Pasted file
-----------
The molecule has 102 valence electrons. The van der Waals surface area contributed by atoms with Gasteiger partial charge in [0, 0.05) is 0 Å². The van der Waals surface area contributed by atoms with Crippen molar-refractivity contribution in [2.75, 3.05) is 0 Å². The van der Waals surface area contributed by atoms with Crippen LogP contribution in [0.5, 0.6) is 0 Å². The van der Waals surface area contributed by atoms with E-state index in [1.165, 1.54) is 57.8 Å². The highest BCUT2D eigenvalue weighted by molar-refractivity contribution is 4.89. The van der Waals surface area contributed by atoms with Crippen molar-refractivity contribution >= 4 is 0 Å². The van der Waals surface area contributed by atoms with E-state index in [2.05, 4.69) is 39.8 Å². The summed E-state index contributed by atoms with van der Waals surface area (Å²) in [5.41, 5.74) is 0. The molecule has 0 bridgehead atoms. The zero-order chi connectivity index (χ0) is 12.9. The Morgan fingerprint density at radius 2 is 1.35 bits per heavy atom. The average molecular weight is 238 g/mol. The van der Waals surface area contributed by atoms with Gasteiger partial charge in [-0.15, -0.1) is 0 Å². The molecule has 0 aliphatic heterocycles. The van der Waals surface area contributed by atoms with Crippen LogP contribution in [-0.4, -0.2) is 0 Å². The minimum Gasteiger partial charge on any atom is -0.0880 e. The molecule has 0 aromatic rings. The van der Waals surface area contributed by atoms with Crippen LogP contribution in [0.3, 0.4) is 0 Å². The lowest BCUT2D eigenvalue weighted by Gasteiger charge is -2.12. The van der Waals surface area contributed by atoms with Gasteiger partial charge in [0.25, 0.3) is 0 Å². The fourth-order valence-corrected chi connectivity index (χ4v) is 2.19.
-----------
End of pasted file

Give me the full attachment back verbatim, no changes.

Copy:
The molecule has 102 valence electrons. The van der Waals surface area contributed by atoms with Gasteiger partial charge in [0, 0.05) is 0 Å². The van der Waals surface area contributed by atoms with Crippen molar-refractivity contribution in [2.75, 3.05) is 0 Å². The van der Waals surface area contributed by atoms with Crippen LogP contribution in [0.5, 0.6) is 0 Å². The van der Waals surface area contributed by atoms with E-state index in [1.165, 1.54) is 57.8 Å². The highest BCUT2D eigenvalue weighted by molar-refractivity contribution is 4.89. The van der Waals surface area contributed by atoms with Crippen molar-refractivity contribution >= 4 is 0 Å². The van der Waals surface area contributed by atoms with E-state index in [2.05, 4.69) is 39.8 Å². The summed E-state index contributed by atoms with van der Waals surface area (Å²) in [5.41, 5.74) is 0. The molecule has 0 bridgehead atoms. The zero-order chi connectivity index (χ0) is 12.9. The Morgan fingerprint density at radius 2 is 1.35 bits per heavy atom. The average molecular weight is 238 g/mol. The van der Waals surface area contributed by atoms with Gasteiger partial charge in [-0.15, -0.1) is 0 Å². The molecule has 0 aliphatic heterocycles. The van der Waals surface area contributed by atoms with Crippen LogP contribution in [-0.4, -0.2) is 0 Å². The minimum Gasteiger partial charge on any atom is -0.0880 e. The molecule has 0 aromatic rings. The van der Waals surface area contributed by atoms with Crippen LogP contribution in [0.3, 0.4) is 0 Å². The lowest BCUT2D eigenvalue weighted by Gasteiger charge is -2.12. The van der Waals surface area contributed by atoms with Gasteiger partial charge in [0.25, 0.3) is 0 Å². The fourth-order valence-corrected chi connectivity index (χ4v) is 2.19.